Also disclosed herein are PEG linkers. In certain embodiments, the PEGylation that generates a multimer can result in a PEG linker of varying lengths. In particular embodiments, the use of such PEG linkers provides space between the potency-enhancing cargo and the D-peptide pocket-specific inhibitors of entry. It is understood and herein contemplated that the length of the PEG linker can improve IC50 and the half-life of the composition. However, too bulky a linker can also have detrimental effects. Thus, disclosed herein are compositions wherein the PEG linker is a linker between the potency-enhancing cargo and D-peptide pocket-specific inhibitors of entry comprising between 12 and 48 ethylene glycol repeats. Accordingly disclosed herein are PEG linkers with 12, 13, 14, 15, 16, 17, 18, 19, 20, 21, 22, 23, 24, 25, 26, 27, 28, 29, 30, 31, 32, 33, 34, 35, 36, 37, 38, 39, 40, 41, 42, 43, 44, 45, 46, 47, 48 ethylene glycol repeats, referred to as PEG12, PEG13, PEG14, PEG15, PEG16, PEG17, PEG18, PEG19, PEG20, PEG21, PEG22, PEG23, PEG24, PEG25, PEG26, PEG27, PEG28, PEG29, PEG30, PEG31, PEG32, PEG33, PEG34, PEG35, PEG36, PEG37, PEG38, PEG39, PEG40, PEG41, PEG42, PEG43, PEG44, PEG45, PEG46, PEG47, PEG48, respectively.
It is also understood that PEG linkers can be used to link the PIE arms to the scaffold. In certain embodiments, in linking the D-peptide pocket-specific inhibitors of entry to the scaffold, the PEG linkers can comprise 2, 3, 4, 5, 6, 7, or 8 ethylene glycol repeats.
Thus, it is understood that the disclosed compositions can comprise the culmination of all the features disclosed herein such as one or more D-peptides, multimer scaffolding, potency-enhancing cargo, and modification of the flanking regions of D-peptides, and PEG linkers. Accordingly, disclosed herein are compositions comprising one or more D-peptides and a potency-enhancing cargo, wherein the one or more D-peptides are linked by a multimer scaffold, wherein the multimer scaffold is linked to the D-peptides via a PEG linker, and wherein the potency-enhancing cargo is linked to the multimer scaffold via a PEG linker.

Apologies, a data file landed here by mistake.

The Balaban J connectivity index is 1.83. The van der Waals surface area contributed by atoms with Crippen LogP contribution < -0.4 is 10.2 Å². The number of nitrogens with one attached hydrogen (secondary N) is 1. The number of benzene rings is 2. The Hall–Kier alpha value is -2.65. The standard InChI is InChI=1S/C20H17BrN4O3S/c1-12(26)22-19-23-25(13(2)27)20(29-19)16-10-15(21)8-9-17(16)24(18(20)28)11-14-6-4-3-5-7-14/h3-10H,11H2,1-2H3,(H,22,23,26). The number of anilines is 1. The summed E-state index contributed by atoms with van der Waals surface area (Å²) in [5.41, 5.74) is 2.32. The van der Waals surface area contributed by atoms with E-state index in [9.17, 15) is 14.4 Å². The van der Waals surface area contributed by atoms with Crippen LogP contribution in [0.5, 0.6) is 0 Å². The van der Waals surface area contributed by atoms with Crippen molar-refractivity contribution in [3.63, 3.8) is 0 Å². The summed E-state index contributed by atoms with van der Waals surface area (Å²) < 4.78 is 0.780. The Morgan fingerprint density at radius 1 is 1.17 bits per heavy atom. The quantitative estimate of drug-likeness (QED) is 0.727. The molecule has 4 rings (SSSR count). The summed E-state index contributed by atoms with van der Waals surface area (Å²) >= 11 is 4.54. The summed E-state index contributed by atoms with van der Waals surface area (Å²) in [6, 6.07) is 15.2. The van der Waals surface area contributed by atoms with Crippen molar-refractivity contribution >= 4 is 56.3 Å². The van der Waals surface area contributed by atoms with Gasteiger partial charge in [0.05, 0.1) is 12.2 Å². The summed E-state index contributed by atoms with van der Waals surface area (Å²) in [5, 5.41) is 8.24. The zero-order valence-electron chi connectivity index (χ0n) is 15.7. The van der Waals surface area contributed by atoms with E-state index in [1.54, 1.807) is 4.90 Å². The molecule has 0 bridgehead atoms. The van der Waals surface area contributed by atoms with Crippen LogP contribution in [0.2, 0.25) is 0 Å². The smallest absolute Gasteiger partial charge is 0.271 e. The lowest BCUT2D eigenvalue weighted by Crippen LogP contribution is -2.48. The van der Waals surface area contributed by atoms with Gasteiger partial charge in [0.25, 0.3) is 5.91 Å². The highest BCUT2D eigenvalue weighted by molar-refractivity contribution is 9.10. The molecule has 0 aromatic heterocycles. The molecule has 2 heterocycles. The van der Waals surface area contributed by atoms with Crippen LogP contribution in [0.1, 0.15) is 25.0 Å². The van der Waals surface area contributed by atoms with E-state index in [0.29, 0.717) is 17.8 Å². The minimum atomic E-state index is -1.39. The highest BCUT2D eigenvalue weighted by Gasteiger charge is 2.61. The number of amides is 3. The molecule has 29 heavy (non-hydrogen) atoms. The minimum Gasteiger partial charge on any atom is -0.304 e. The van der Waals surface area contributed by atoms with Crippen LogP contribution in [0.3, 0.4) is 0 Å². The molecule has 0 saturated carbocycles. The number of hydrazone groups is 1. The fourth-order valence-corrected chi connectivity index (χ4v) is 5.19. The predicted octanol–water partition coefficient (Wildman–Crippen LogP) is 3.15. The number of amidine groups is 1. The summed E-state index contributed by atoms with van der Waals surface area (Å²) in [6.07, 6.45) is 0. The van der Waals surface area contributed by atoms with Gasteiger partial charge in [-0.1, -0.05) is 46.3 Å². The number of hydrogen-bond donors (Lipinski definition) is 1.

The multimer scaffold as disclosed herein may be use for a multimer scaffold-based design method for multimeric D-peptide drug optimization (both peptide geometry and localization to the site of action via conjugated localizing cargoes). In certain embodiments, multimer scaffold-based design allows for alterations in the scaffold to accommodate a variety of cargoes and chemistries (e.g., “click” chemistry), as well as rapid optimization of PEG arm lengths. For example, for viruses that undergo membrane fusion within the endosome, such as HIV and Ebola, the multimer scaffold-based strategies disclosed herein could be employed to identify and attach an endosome-targeting moiety to localize an inhibitor to the site of virus entry and increase inhibitor potency. Additionally, particular embodiments of the multimer scaffold-based strategy as disclosed herein may allow for the identification of, and conjugation to a variety of potency-enhancing cargoes to modulate pharmacokinetic properties (e.g., large branched PEGs, albumin, or albumin-binding peptides) and membrane localization.
c) Avidity of Multimers
Disclosed herein are compositions comprising a multimer as disclosed herein and an N-trimer molecule, wherein the multimer, when associated with the N-trimer molecule, has an increased affinity for the N-trimer molecule, when compared with the affinity of a single peptide, or control peptide, for the N-trimer molecule. The single peptide, or control peptide, can be identical to one of the components of the multimer, or the single peptide can be a different peptide which is not contained in the multimer.
The multimer can exhibit about a 2-fold, 3-fold, 4-fold, 5-fold, 10-fold, 20-fold, 25-fold, 30-fold, 40-fold, 50-fold, 100-fold, 200-fold, 300-fold, 400-fold, 500-fold, 1000-fold, 2000-fold, 3000-fold, 4000-fold, 5000-fold, or 10,000-fold increase in affinity for the N-trimer when compared with the affinity of one of the components of the multimer alone.
The multimer can have any of the characteristics or properties that are disclosed herein. Any of the multimers disclosed herein are capable of having avidity as described herein, and any of them can be used with the methods disclosed herein for increasing inhibition of viral entry.
d) Peptide Variants
Also disclosed herein are variants of the peptides described herein and that are herein contemplated. Peptide variants and derivatives thereof are well understood to those of skill in the art and in can involve amino acid sequence modifications. Those peptides disclosed herein that can be used to inhibit viral entry can comprise such amino acid sequence modifications. One of skill in the art would be able to readily determine which modifications can be made in order to retain the activity of the peptide.